Of course, raging at the speed with which the government has turned on policies it previously championed is a cathartic and understandable exercise. It is easy to see why everyone from Greenpeace to the Conservative Environment Network are so frustrated at today's announcements.
But much more interesting is the second lens through which to interpret the government's recent rolling back of environmental ambitions, which will prove much more consequential than Number 10's political games. This lens is more policy-focused and as such takes in geopolitical trends and the outline of what could be called an industrial strategy, if only it were more coherent. If you squint, it might even contain a kernel of optimism.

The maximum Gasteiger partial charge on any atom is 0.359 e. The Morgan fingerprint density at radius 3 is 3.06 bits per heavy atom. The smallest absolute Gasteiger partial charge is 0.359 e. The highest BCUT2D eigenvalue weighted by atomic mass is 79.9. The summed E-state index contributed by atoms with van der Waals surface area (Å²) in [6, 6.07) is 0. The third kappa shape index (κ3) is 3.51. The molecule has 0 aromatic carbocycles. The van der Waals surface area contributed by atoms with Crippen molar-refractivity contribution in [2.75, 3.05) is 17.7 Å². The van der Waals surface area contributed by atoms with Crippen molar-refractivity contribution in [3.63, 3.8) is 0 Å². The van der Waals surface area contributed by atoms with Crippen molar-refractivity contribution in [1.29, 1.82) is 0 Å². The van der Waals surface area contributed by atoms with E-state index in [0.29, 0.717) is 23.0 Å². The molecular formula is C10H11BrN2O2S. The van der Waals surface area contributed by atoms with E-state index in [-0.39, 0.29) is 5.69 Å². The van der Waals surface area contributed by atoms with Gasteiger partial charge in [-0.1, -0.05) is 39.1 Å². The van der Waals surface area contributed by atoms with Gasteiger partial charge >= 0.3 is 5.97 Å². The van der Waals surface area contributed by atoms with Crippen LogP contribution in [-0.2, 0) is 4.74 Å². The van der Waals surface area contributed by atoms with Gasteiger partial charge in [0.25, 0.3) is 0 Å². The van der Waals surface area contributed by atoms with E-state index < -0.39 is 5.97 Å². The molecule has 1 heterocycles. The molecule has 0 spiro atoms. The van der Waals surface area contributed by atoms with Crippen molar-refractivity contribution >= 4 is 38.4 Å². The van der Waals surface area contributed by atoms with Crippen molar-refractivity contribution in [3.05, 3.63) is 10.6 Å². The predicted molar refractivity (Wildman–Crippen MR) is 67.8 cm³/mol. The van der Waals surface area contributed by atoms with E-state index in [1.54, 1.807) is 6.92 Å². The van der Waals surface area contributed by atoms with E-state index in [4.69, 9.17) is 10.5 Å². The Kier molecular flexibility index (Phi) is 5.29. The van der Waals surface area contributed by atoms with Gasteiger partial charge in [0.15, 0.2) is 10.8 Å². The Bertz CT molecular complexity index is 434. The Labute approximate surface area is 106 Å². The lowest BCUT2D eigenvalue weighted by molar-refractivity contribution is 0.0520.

If you look beyond all the spin of the past few days, the government has repeatedly reiterated its commitment to meeting the UK's net zero goals and in the past month alone announced new measures to boost investment in nuclear, EV batteries, and now carbon capture and storage projects. Ministers are understandably wary of policies that impose direct costs on consumers, but it was notable to see Sunak refusing to budge on the target date for phasing out petrol and diesel cars. Decarbonisation will continue and the clean tech roll out will keep on accelerating, regardless of the increasingly vocal noises off. The next Conservative manifesto may yet resemble an environmental bin fire, but it is unlikely to fully resile from the government's climate responsibilities. Plus, a full frontal assault on all things net zero almost certainly won't work electorally, and even if it did it cannot reverse global clean tech megatrends. The fact the UK is only directly responsible for around one per cent of global emissions cuts both ways.